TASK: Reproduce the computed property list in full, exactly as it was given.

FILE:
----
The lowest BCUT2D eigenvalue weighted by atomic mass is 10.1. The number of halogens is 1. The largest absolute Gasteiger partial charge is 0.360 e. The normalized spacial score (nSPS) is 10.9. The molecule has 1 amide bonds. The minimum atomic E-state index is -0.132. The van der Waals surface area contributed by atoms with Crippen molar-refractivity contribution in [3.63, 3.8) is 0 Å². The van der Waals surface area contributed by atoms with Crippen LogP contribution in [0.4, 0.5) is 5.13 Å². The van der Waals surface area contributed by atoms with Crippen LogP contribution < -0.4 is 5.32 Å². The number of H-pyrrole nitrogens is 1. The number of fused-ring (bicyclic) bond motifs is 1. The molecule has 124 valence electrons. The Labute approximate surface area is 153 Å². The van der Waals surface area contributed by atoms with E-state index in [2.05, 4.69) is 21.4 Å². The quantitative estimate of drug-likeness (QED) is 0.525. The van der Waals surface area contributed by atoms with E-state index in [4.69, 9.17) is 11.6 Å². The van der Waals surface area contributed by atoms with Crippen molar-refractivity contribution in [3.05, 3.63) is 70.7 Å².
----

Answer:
The lowest BCUT2D eigenvalue weighted by atomic mass is 10.1. The number of halogens is 1. The largest absolute Gasteiger partial charge is 0.360 e. The normalized spacial score (nSPS) is 10.9. The molecule has 1 amide bonds. The minimum atomic E-state index is -0.132. The van der Waals surface area contributed by atoms with Crippen molar-refractivity contribution in [3.63, 3.8) is 0 Å². The van der Waals surface area contributed by atoms with Crippen LogP contribution in [0.4, 0.5) is 5.13 Å². The van der Waals surface area contributed by atoms with Crippen LogP contribution < -0.4 is 5.32 Å². The number of H-pyrrole nitrogens is 1. The number of fused-ring (bicyclic) bond motifs is 1. The molecule has 124 valence electrons. The Labute approximate surface area is 153 Å². The van der Waals surface area contributed by atoms with E-state index in [2.05, 4.69) is 21.4 Å². The quantitative estimate of drug-likeness (QED) is 0.525. The van der Waals surface area contributed by atoms with E-state index in [4.69, 9.17) is 11.6 Å². The van der Waals surface area contributed by atoms with Crippen molar-refractivity contribution in [3.05, 3.63) is 70.7 Å².